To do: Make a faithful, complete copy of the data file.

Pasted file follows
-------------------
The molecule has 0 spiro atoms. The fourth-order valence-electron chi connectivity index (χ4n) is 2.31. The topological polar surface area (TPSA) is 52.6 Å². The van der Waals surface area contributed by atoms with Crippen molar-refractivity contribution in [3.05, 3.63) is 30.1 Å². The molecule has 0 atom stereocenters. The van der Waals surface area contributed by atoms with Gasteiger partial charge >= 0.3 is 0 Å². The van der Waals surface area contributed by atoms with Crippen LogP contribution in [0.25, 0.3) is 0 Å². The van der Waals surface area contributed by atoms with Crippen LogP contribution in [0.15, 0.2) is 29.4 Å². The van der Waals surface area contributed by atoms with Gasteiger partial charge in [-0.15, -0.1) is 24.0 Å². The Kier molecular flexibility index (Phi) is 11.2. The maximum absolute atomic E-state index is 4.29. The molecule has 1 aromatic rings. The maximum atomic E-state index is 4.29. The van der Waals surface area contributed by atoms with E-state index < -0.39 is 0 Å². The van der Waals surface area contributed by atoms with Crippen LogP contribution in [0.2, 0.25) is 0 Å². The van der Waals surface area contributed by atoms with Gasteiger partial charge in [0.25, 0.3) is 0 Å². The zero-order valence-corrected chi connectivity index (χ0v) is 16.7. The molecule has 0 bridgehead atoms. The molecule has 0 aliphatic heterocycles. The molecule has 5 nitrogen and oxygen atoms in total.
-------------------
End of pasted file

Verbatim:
The molecule has 0 spiro atoms. The fourth-order valence-electron chi connectivity index (χ4n) is 2.31. The topological polar surface area (TPSA) is 52.6 Å². The van der Waals surface area contributed by atoms with Crippen molar-refractivity contribution in [3.05, 3.63) is 30.1 Å². The molecule has 0 atom stereocenters. The van der Waals surface area contributed by atoms with Gasteiger partial charge >= 0.3 is 0 Å². The van der Waals surface area contributed by atoms with Crippen LogP contribution in [0.25, 0.3) is 0 Å². The van der Waals surface area contributed by atoms with Crippen LogP contribution in [0.15, 0.2) is 29.4 Å². The van der Waals surface area contributed by atoms with Gasteiger partial charge in [-0.15, -0.1) is 24.0 Å². The Kier molecular flexibility index (Phi) is 11.2. The maximum absolute atomic E-state index is 4.29. The molecule has 1 aromatic rings. The maximum atomic E-state index is 4.29. The van der Waals surface area contributed by atoms with E-state index < -0.39 is 0 Å². The van der Waals surface area contributed by atoms with Crippen LogP contribution in [0.2, 0.25) is 0 Å². The van der Waals surface area contributed by atoms with Gasteiger partial charge in [0.25, 0.3) is 0 Å². The zero-order valence-corrected chi connectivity index (χ0v) is 16.7. The molecule has 0 bridgehead atoms. The molecule has 0 aliphatic heterocycles. The molecule has 5 nitrogen and oxygen atoms in total.